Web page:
NEW YORK — A biotechnology company announced it has developed a machine to decode an individual's DNA in a day for $1,000, a long-sought price goal for making the genome useful for medical care.
Life Technologies Corp. said Tuesday it was taking orders for the technology, which it expects to deliver in about a year. The Carlsbad, Calif., company said three major research institutions had already signed up for the $149,000 machine: the Baylor College of Medicine, the Yale School of Medicine and the Broad Institute of Cambridge, Mass.
A second company, Illumina of San Diego, also introduced a new technology Tuesday that it said will decode an entire genome in about 24 hours. Its statement did not estimate the cost per genome.
The machines, called sequencers, allow scientists to identify the arrangement of the 3 billion chemical building blocks that make up someone's DNA.
Since the first sequencing of the basic human genome was announced at the White House in 2000, the costs of sequencing DNA have steadily tumbled. The $1,000 target has long been cited as a key step toward making the technique practical for doctors to use to help their patients, such as for revealing vulnerabilities to certain diseases or tailoring medical treatment.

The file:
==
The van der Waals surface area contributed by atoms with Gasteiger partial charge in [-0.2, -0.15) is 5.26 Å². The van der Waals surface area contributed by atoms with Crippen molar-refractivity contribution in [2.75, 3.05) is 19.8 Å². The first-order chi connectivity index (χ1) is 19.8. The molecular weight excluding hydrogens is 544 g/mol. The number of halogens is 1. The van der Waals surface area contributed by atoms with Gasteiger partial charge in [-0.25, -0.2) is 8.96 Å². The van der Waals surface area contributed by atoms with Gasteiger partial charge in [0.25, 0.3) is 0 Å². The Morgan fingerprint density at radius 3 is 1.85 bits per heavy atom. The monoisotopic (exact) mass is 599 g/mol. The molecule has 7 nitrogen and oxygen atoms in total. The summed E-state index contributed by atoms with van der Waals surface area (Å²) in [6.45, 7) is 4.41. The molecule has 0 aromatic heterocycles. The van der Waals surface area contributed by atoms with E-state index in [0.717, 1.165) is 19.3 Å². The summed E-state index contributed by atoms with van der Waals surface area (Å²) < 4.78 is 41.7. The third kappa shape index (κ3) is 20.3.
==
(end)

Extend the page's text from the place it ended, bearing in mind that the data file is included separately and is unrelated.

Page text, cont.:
Sequencing whole genomes is now done primarily for research. It's different from the service some companies offer to consumers that cover just part of the genome or particular spots in it, such as for information on ancestry or disease susceptibility.
The $1,000 cost for a whole genome is about the same as many of today's lab tests, said Chad Nussbaum, co-director of the Genome Sequencing and Analysis Program at the Broad Institute. Tuesday's announcement is "bringing the DNA sequence closer" to being affordable and fast enough for doctors to use, Nussbaum said. If the machine works as expected, a doctor might send a patient's DNA to a lab and get useful information back in about a week, he said.
Whether genomes from the new machine will actually cost exactly $1,000 will depend on how one calculates that figure, Nussbaum said. But even if it's just in the neighborhood, the technology could become widely adopted by doctors, he said.
Richard Gibbs, who directs the Human Genome Sequencing Center at Baylor, said, "We will see if the machines really perform as well as described" in terms of cost and accuracy. "We're optimistic."